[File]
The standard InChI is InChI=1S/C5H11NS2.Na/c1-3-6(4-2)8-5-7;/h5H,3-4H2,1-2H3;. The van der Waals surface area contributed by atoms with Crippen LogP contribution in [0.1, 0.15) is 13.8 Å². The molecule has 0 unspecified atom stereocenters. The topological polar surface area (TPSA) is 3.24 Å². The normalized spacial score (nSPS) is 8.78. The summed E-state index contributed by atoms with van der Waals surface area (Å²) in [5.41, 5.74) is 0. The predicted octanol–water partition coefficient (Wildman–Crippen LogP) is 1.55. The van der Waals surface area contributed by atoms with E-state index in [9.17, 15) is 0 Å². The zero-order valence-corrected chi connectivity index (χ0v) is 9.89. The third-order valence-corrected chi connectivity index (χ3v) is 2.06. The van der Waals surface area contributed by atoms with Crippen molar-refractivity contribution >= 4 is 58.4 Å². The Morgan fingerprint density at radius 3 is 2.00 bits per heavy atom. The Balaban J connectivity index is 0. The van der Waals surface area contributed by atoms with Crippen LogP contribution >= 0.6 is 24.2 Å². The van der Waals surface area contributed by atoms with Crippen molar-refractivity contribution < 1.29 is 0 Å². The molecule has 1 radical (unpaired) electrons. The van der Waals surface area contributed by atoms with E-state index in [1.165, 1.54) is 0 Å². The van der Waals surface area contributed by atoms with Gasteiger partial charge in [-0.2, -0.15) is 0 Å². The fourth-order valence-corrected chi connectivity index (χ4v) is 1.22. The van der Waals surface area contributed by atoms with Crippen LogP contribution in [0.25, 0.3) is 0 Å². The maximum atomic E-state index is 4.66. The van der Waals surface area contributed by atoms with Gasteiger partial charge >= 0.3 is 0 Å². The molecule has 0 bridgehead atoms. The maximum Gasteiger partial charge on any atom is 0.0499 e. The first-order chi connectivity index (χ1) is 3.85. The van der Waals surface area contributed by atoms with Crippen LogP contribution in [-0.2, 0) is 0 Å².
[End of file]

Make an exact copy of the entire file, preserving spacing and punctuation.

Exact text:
The standard InChI is InChI=1S/C5H11NS2.Na/c1-3-6(4-2)8-5-7;/h5H,3-4H2,1-2H3;. The van der Waals surface area contributed by atoms with Crippen LogP contribution in [0.1, 0.15) is 13.8 Å². The molecule has 0 unspecified atom stereocenters. The topological polar surface area (TPSA) is 3.24 Å². The normalized spacial score (nSPS) is 8.78. The summed E-state index contributed by atoms with van der Waals surface area (Å²) in [5.41, 5.74) is 0. The predicted octanol–water partition coefficient (Wildman–Crippen LogP) is 1.55. The van der Waals surface area contributed by atoms with E-state index in [9.17, 15) is 0 Å². The zero-order valence-corrected chi connectivity index (χ0v) is 9.89. The third-order valence-corrected chi connectivity index (χ3v) is 2.06. The van der Waals surface area contributed by atoms with Crippen molar-refractivity contribution >= 4 is 58.4 Å². The Morgan fingerprint density at radius 3 is 2.00 bits per heavy atom. The Balaban J connectivity index is 0. The van der Waals surface area contributed by atoms with Crippen LogP contribution >= 0.6 is 24.2 Å². The van der Waals surface area contributed by atoms with Crippen molar-refractivity contribution < 1.29 is 0 Å². The molecule has 1 radical (unpaired) electrons. The van der Waals surface area contributed by atoms with E-state index in [1.165, 1.54) is 0 Å². The van der Waals surface area contributed by atoms with Gasteiger partial charge in [-0.2, -0.15) is 0 Å². The fourth-order valence-corrected chi connectivity index (χ4v) is 1.22. The van der Waals surface area contributed by atoms with Crippen LogP contribution in [0.25, 0.3) is 0 Å². The maximum atomic E-state index is 4.66. The van der Waals surface area contributed by atoms with Gasteiger partial charge >= 0.3 is 0 Å². The molecule has 0 bridgehead atoms. The maximum Gasteiger partial charge on any atom is 0.0499 e. The first-order chi connectivity index (χ1) is 3.85. The van der Waals surface area contributed by atoms with Crippen LogP contribution in [-0.2, 0) is 0 Å².